But you've said Prosumer SSD, which means lack of RAID support. So that wouldn't work.

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    Quote Originally Posted by localzuk View Post
    But you've said Prosumer SSD, which means lack of RAID support. So that wouldn't work.
    No... lack of TRIM support in RAID, devices still have GC routines...

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    I would say on RAID with SSD if your failure is due to writes and you have 3+ identical disks installed at the same time you are more likely to get more disk failures at around the same time due to them all reaching there usable life nearly all together, taking out the entire array.
    It is not like a mechanical failure so a closer eye on disk health would be required to stop a complete array going down.
    Last edited by ICTLTD; 17th October 2012 at 09:53 AM.

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    Quote Originally Posted by Willott View Post
    No... lack of TRIM support in RAID, devices still have GC routines...
    Having seen some tests without TRIM in anything of a data writing situation, you're planning for disaster there to be honest. Performance degrades severely without TRIM.

    I'll try and find it, but there was an article somewhere which showed the difference - they had 2 identical drives, one TRIM enabled, one without. Both worked well at first, (I think they simulated a high IO database on it), and then within a few hours, the non-TRIM one started slowing down, getting so bad that the device was basically useless by the end of the test.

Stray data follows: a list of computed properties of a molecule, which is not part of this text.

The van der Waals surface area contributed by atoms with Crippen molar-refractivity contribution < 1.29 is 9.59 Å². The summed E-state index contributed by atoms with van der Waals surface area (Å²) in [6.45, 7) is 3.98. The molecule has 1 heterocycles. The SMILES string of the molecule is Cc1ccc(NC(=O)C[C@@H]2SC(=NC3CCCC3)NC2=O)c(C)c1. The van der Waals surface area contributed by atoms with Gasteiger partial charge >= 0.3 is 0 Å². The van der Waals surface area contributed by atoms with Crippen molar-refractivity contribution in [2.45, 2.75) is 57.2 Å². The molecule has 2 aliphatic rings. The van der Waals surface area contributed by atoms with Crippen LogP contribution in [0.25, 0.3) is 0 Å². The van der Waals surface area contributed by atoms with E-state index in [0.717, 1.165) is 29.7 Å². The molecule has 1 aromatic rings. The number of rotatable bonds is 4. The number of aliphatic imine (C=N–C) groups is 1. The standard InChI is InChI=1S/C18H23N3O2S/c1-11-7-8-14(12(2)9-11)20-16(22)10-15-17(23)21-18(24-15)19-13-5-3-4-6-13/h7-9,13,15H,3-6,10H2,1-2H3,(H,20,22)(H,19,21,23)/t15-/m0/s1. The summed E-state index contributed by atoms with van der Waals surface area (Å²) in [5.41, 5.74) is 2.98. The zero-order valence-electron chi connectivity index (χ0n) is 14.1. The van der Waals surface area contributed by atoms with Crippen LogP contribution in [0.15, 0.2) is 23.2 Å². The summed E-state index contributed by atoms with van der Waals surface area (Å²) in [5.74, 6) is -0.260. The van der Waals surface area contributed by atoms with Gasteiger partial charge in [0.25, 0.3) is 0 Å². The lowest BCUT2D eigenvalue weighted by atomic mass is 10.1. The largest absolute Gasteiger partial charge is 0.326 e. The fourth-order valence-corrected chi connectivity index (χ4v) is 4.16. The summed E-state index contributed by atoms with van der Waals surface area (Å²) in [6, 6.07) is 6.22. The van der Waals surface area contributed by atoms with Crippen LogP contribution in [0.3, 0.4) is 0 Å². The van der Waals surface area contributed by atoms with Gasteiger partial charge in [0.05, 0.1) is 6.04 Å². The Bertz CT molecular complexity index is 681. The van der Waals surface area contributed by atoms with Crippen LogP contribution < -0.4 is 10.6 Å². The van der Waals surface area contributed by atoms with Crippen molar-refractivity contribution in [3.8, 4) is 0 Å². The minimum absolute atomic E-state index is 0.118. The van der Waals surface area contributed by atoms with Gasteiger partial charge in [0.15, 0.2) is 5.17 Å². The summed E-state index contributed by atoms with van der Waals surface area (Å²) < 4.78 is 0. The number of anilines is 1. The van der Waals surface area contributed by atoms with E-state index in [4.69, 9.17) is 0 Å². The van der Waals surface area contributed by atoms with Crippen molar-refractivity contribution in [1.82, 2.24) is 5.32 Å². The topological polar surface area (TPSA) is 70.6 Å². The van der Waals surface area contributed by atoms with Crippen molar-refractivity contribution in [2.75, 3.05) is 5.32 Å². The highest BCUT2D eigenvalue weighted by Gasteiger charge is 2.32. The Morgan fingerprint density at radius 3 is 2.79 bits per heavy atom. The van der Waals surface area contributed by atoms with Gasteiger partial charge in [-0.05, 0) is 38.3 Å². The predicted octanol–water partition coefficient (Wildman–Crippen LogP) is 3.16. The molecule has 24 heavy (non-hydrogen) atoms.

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    Consider age of article and hence age of device/firmware - things have moved on. Also look at effect of over provisioning on SSDs (as I've mentioned before). Has a positive effect on write performance endurance.

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    Quote Originally Posted by ICTLTD View Post
    I would say on RAID with SSD if your failure is due to writes and you have 3+ identical disks installed at the same time you are more likely to get more disk failures at around the same time due to them all reaching there usable life nearly all together, taking out the entire array.
    It is not like a mechanical failure so a closer eye on disk health would be required to stop a complete array going down.
    Excellent point. I'm thinking of RAID from the point of view of building large logical volumes as much as failure. For our high IOP loads I really need a replicated system - but that too would be subject to the same write lifetime.

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    Quote Originally Posted by localzuk View Post
    But you've said Prosumer SSD, which means lack of RAID support. So that wouldn't work.
    I'm not sure you can say it wouldn't work at all - (modern SSD's tend to have better garbage collection than in the past). I think it would need some careful selection of devices and management of the actual loading (ensuring plenty of available free space), but given the cost of provisioning high IOPS with SAS, it has to be worth a look. I can understand caution though!

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    Quote Originally Posted by localzuk View Post
    Having seen some tests without TRIM in anything of a data writing situation, you're planning for disaster there to be honest. Performance degrades severely without TRIM.
    I've been using a Non-Trim SSD on our Sims server for nearly 3 years now. No slowdown yet.